We’re still living with the effects of the Vietnam War. Max Boot’s The Road Not Taken: Edward Lansdale and the American Tragedy in Vietnam explores the possibility that the war in Vietnam could have been avoided if Edward Lansdale’s advice had been taken. Lansdale was a CIA operative who managed to stop a Communist group in the Philippines with an anti-insurgent strategy. Lansdale believed in political and social reform at the village level to build support for the Government.

Max Boot does a great job of setting the scene in the Philippines (including Lansdale’s long-term affair with a local woman) where Lansdale and the CIA learn how counter-insurgency techniques work. With that success, Lansdale and others are recruited for the effort to stop the Communist threat in Vietnam. Of course, Vietnam was an entirely different problem. Massive government corruption, political instability, and American military ineptness mixed with politics made the situation a giant mess. And Lansdale’s sound advice was ignored.

I’ve read a couple histories of the Vietnam War, but The Road Not Taken shows events through the activities of Lansdale and other operatives at the local level. Instead of the macro view, this book shows you the micro view of the events that lead to disaster after disaster. If you’re interested in a different approach to our involvement in Vietnam, I highly recommend The Road Not Taken. GRADE: A
Maps xii
Dramatis Personae xv
Prologue:The Day of the Dead: Saigon, November 1-2, 1963 xxiii

Introduction: The Misunderstood Man xli

Part 1 Ad Man (1908-1945)
1 In Terrific Flux 3
2 Enfant Terrible 16
3 An Institution Run by Its Inmates 33

Part 2 Colonel Landslide (1945-1954)
4 The Time of His Life 47
5 In Love and War 65
6 The Knights Templar 87
7 “A Most Difficult and Delicate Problem” 104
8 “All-Out Force or All-Out Friendship” 118
9 The Power Broker 136
10 “A Real Vindication” 157

Part 3 Nation Builder (1954-1956)
11 La Guerre sans Fronts 171
12 A Fortress Falls 185
13 “I Am Ngo Dinh Diem” 196
14 The Chopstick Torture 214
15 Pacification 233
16 The Viper’s Nest 254
17 “Stop Calling Me Papa!” 277

Part 4 Washington Warrior (1957-1963)
18 Heartbreak Hotel 301
19 Guerrilla Guru 311
20 A New War Begins 332
21 The Ambassador Who Never Was 347
22 “The X Factor” 363
23 “Worms of the World Unite” 376
24 “Washington at Its Nuttiest” 400

Part 5 Bastard Child (1964-1968)
25 “A Hell of a Mess” 419
26 “Concept for Victory” 433
27 Escalation 444
28 The Impossible Missions Force 457
29 Waging Peace in a Time of War 471
30 To Stay or to Go? 490
31 Waiting for the Second Coming 502
32 The Long Goodbye 515

Part 6 The Beaten Man (1968-1987)
33 The War at Home 533
34 A Defeat in Disguise 549
35 The Abandoned Ally 564
36 The Family Jewels 575
37 The End of the Road 586

Afterword: Lansdalism in the Twenty-First Century 599

Acknowledgments 607
Notes 611
Select Bibliography 661
Index 677


  1. wolf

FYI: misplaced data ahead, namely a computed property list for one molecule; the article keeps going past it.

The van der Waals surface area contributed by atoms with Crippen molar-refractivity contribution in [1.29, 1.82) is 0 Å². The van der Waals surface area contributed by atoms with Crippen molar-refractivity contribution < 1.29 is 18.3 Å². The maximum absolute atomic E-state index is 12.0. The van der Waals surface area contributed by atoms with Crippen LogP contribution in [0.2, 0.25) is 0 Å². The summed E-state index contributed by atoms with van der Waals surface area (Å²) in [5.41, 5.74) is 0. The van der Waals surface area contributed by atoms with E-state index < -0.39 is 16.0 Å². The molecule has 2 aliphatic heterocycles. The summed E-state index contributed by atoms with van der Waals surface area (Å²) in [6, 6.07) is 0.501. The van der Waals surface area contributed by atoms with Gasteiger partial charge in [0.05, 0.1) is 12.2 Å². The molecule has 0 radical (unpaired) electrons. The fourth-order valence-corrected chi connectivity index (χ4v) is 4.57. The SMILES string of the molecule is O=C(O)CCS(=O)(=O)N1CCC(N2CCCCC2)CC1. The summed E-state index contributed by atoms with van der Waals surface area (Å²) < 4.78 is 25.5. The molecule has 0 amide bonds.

We thought the US involvment in Vietnam was a big mistake even then – but we already had seen the stupidity of the French occupiers there.
    Vietnam was for us young ones in Germany “the last drop” that made the US antipathy bucket overflow …
    I still remember the chants:
    Hey, hey, hey, LBJ – how many kids did you kill today?
    Demonstrations at the America House (where before I had got so many wonderful books …) – sometimes even the Americans working there agreed with us students!
    At least it helped the left democrats in Germany aganst the old “Clerical Fascists”, those so called Christian politicians who had been in power for 20 years. Some of them still had quasi Nazi ways of thinking …

    1. george Post author

      Wolf, I signed up for R.O.T.C. (Reserve Officers Training Corps) in 1967 because I saw many of my friends drafted for Vietnam. I chose to specialize in Tanks figuring that I might likely be sent to Germany instead of Asia. I’ll never know if my strategy would have worked. Nixon instituted a “Draft lottery” in 1969. My Draft number was 335 which meant it was unlikely I would be drafted at all. I resigned from R.O.T.C. the next day.

  2. Patti Abbott

    Have you ever seen GO TELL THE SPARTANS. It documents some of the earliest mistakes in the conflict. Really worth seeing.

  3. Jeff Meyerson

    I’ve read a number of books (some fiction, too) about Vietnam, including Neil Sheehan’s book on John Paul Vann. Maybe someday I’ll read this, but not now.

  4. Jeff Meyerson

    I saw GO TELL THE SPARTANS (Burt Lancaster) when we first got HBO in the early ’80s and was watching the more interesting, and diverse, fare they were showing then, like a lot of movies from New Zealand (all of which seemed to star Bruno Lawrence), including SMASH PALACE and THE QUIET EARTH.

  5. wolf

    Totally OT:
    What about the storms hitting the northern east coast?
    Hope you all weathered them – just read on snopes there are still many people without electricity.
    And more snow is expected …

    1. george Post author

      Wolf, the “Nor’easter” storms have been powerful this year (mostly because of Global Warming). There’s another one due to hit the East Coast later this week. We can feel some of the effects here in Western NY which tells you how big and strong these storms are.

      1. wolf

        Wish you all the very best!

        You know we came to NYC, the Finger Lakes and Niagara Falls seven years ago in late March ago after the big snow – just admired the Frozen Falls, it was a wonderful experience!

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